Sleep apnea is a potentially serious sleeping condition characterized by abnormal breathing during sleep. Individuals with temporary delays in breathing may have a low supply of oxygen to their brain and other parts of the body and lead to serious health and dental complications. When there is no air circulation due to sleep apnea, you may experience a dry mouth which is a potential risk for bad breath and progression of periodontal gum disease. Also, you could experience other oral health complications like bruxism.
Fortunately for you, sleep apnea is treatable, and you can restore your peaceful sleep. Among the treatment options for sleep apnea is an oral therapy that uses different dental devices. A knowledgeable dentist will use dental appliances that suit your needs to treat the condition. If you experience sleep apnea symptoms, it would be wise to schedule an appointment with your dentist for an assessment. At Washington Dental, we work hard to ensure that patients seeking sleep apnea treatment in Lomita, CA, receive the best possible dental care.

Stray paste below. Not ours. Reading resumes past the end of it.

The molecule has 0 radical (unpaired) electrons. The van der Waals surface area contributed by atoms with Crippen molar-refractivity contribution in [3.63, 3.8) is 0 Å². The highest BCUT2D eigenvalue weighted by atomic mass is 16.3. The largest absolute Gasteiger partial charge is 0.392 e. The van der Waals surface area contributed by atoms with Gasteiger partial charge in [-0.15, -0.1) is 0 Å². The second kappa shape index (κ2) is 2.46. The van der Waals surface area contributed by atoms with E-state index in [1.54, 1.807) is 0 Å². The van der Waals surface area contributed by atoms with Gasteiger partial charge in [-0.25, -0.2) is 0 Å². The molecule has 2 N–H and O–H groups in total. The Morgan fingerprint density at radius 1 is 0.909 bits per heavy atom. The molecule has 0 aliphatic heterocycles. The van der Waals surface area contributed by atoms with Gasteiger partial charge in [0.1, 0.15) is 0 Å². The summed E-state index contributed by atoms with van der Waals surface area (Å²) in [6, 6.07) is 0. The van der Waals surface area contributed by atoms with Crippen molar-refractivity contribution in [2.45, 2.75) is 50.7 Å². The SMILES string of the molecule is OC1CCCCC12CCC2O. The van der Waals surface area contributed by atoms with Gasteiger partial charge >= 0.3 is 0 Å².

Overview of Sleep Apnea
Sleep apnea is a common sleep disorder marked by abnormal breathing during sleep. When you suffer from sleep apnea, you could have multiple pauses in your breath when you sleep. Apneas or pauses in breathing are caused by collapses of the airway muscles, excessive body fat, among other factors.
Since sleep apnea lowers the body's oxygen circulation, the condition could cause serious oral health complications like bruxism and bad breath. If you are serious about restoring good oral health by treating sleep apnea, it would be wise to consult a competent dentist. Your dentist will advise you on different treatment options to curb this condition.
Types of Sleep Apnea
There are three main types of sleep apnea. All three types of sleep apnea can affect your general well-being negatively. Therefore, if you experience signs of this condition, you should make an appointment with your dentist. Since the underlying causes for sleep apnea vary from one type to another, there are significant differences in the symptoms and treatment. The common types of sleep apnea include:
Obstructive Sleep Apnea